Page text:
Oliver here. I’m doing the Friendly Fill Week #122 in answers this week. This is a blog hop sponsored by our furiends 15andmeowing and Four-Legged Furballs. You join the fun at either one of their blogs or you are welcome to opine about your answers in the comment section of this post.
Purrs & Head Bonks,
Here are this week’s fill-ins:
1. Being _______________ is _____________________.
2.If ___________________ were worth money, then I would be rich.
3. I am proud of _________.
4. If I could time travel, I would visit the year _________.
1. Being a fastidious feline is very rewarding because I receive many compliments on my luxurious fur coat.
A cat’s work is never done.
Now to smooth everything out.
This is rough on the tongue.
Don’t hate me because I’m beautiful.
2.If hair balls were worth money, then I would be rich. (And that’s the down side to maintaining my luxurious coat.)
Dear Amazon, I would like to return these hairballs.
3. I am proud of my excellent snoopervising talents.
Excuse me Human, you missed a spot.
4. If I could time travel, I would visit the year …well I don’t know the year but I know the century. I would visit the 9th century. The Male and Female Human went to Ireland and when they visited Trinity College in Dublin and saw the Book of Kells The Female Human was fascinated with the story of Pangur Ban.
Pangur Ban is a white cat made famous by a poem written by a monk at or around Reichenau Abbey. Some humans say that the poem was a comparison of the monk’s scholarly work with the activity of a cat. Others say that the poem was written by the monk for his cat. I like the second interpretation and can imagine a playful kitty scampering around his human while the monk is working hard at illuminating the pages of the Bible. I would go back to visit that monk and play with his feline friend (and maybe leave some of my paw prints on his manuscript). Here is the poem, I hope you enjoy it as much as The Female Human does.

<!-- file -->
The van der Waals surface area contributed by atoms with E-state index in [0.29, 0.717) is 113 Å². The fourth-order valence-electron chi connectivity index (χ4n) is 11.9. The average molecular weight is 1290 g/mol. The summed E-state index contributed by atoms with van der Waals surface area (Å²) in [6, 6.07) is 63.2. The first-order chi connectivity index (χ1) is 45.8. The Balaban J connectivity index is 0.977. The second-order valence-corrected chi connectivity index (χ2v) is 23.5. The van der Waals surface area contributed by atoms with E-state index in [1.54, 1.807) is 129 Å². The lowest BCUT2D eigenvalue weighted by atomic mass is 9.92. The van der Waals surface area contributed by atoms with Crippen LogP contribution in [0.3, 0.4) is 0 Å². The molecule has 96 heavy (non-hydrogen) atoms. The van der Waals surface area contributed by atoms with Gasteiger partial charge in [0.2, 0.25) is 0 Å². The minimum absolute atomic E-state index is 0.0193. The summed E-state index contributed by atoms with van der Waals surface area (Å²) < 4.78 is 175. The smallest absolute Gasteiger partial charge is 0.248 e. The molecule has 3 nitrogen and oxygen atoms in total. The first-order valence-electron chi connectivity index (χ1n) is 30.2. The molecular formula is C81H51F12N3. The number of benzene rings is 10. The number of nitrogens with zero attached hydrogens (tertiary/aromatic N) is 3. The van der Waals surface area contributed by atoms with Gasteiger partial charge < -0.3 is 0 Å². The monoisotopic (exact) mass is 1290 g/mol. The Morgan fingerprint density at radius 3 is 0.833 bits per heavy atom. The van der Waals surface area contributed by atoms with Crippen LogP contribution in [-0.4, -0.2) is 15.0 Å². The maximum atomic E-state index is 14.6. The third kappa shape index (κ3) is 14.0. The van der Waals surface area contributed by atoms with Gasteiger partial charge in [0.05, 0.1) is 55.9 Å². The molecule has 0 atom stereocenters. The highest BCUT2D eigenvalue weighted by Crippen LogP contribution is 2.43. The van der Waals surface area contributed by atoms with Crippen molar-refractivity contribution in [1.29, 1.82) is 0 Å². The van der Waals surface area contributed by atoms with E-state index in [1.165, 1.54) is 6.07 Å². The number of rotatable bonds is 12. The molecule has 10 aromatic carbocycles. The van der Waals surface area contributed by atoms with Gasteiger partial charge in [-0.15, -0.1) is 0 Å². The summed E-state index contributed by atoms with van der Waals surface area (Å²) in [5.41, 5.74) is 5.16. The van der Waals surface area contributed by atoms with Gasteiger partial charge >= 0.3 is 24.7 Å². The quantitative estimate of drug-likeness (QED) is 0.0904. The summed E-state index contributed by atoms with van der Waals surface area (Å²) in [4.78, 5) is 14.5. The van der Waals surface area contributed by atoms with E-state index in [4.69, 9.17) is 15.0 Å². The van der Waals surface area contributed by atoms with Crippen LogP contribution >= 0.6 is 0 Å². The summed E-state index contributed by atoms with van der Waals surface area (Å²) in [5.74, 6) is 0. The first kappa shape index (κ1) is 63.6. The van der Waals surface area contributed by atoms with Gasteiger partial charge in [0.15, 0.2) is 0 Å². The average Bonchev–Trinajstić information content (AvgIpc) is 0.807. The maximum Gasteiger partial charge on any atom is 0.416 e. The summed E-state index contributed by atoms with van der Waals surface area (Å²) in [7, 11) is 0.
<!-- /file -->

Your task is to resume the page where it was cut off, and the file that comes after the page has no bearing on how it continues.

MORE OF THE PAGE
I and Pangur Bán my cat,
‘Tis a like task we are at:
Hunting mice is his delight,
Hunting words I sit all night.
Better far than praise of men
‘Tis to sit with book and pen;
Pangur bears me no ill-will,
He too plies his simple skill.
‘Tis a merry task to see
At our tasks how glad are we,
When at home we sit and find
Entertainment to our mind.
Oftentimes a mouse will stray
In the hero Pangur’s way;
Oftentimes my keen thought set
Takes a meaning in its net.
‘Gainst the wall he sets his eye
Full and fierce and sharp and sly;
‘Gainst the wall of knowledge I
All my little wisdom try.
When a mouse darts from its den,
O how glad is Pangur then!
O what gladness do I prove
When I solve the doubts I love!
So in peace our task we ply,
Pangur Bán, my cat, and I;
In our arts we find our bliss,
I have mine and he has his.
Practice every day has made
Pangur perfect in his trade;
I get wisdom day and night
Turning darkness into light.